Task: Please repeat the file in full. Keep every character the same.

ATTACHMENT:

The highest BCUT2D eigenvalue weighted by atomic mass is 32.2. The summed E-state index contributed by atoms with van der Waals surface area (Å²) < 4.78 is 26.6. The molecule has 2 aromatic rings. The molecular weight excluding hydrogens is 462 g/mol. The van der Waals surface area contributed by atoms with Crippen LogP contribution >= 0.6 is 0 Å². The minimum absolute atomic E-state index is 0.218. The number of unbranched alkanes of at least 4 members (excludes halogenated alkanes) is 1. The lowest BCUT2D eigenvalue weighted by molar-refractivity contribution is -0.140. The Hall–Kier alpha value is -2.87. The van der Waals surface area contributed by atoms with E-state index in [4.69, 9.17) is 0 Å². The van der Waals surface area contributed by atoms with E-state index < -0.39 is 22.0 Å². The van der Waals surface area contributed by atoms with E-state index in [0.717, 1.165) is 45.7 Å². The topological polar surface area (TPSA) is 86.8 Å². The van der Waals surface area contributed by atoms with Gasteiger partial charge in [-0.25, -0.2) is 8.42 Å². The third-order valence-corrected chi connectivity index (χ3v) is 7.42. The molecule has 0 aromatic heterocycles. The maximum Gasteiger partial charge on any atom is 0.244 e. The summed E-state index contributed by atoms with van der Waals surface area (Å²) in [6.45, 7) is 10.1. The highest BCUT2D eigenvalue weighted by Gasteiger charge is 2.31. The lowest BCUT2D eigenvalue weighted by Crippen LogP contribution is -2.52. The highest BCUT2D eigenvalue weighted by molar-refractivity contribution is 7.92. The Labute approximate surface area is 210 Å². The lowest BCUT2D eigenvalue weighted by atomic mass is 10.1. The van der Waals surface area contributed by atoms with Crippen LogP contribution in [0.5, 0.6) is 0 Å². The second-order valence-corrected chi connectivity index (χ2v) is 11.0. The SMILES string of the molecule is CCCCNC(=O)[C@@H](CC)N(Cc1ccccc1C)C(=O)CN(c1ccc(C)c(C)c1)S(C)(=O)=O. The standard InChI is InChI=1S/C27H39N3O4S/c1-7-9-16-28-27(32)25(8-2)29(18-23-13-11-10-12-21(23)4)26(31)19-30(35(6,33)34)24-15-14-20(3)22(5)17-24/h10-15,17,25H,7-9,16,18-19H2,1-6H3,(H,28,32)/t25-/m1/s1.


The highest BCUT2D eigenvalue weighted by atomic mass is 32.2. The summed E-state index contributed by atoms with van der Waals surface area (Å²) < 4.78 is 26.6. The molecule has 2 aromatic rings. The molecular weight excluding hydrogens is 462 g/mol. The van der Waals surface area contributed by atoms with Crippen LogP contribution >= 0.6 is 0 Å². The minimum absolute atomic E-state index is 0.218. The number of unbranched alkanes of at least 4 members (excludes halogenated alkanes) is 1. The lowest BCUT2D eigenvalue weighted by molar-refractivity contribution is -0.140. The Hall–Kier alpha value is -2.87. The van der Waals surface area contributed by atoms with E-state index in [4.69, 9.17) is 0 Å². The van der Waals surface area contributed by atoms with E-state index < -0.39 is 22.0 Å². The van der Waals surface area contributed by atoms with E-state index in [0.717, 1.165) is 45.7 Å². The topological polar surface area (TPSA) is 86.8 Å². The van der Waals surface area contributed by atoms with Gasteiger partial charge in [-0.25, -0.2) is 8.42 Å². The third-order valence-corrected chi connectivity index (χ3v) is 7.42. The molecule has 0 aromatic heterocycles. The maximum Gasteiger partial charge on any atom is 0.244 e. The summed E-state index contributed by atoms with van der Waals surface area (Å²) in [6.45, 7) is 10.1. The highest BCUT2D eigenvalue weighted by Gasteiger charge is 2.31. The lowest BCUT2D eigenvalue weighted by Crippen LogP contribution is -2.52. The highest BCUT2D eigenvalue weighted by molar-refractivity contribution is 7.92. The Labute approximate surface area is 210 Å². The lowest BCUT2D eigenvalue weighted by atomic mass is 10.1. The van der Waals surface area contributed by atoms with Crippen LogP contribution in [0.5, 0.6) is 0 Å². The second-order valence-corrected chi connectivity index (χ2v) is 11.0. The SMILES string of the molecule is CCCCNC(=O)[C@@H](CC)N(Cc1ccccc1C)C(=O)CN(c1ccc(C)c(C)c1)S(C)(=O)=O. The standard InChI is InChI=1S/C27H39N3O4S/c1-7-9-16-28-27(32)25(8-2)29(18-23-13-11-10-12-21(23)4)26(31)19-30(35(6,33)34)24-15-14-20(3)22(5)17-24/h10-15,17,25H,7-9,16,18-19H2,1-6H3,(H,28,32)/t25-/m1/s1.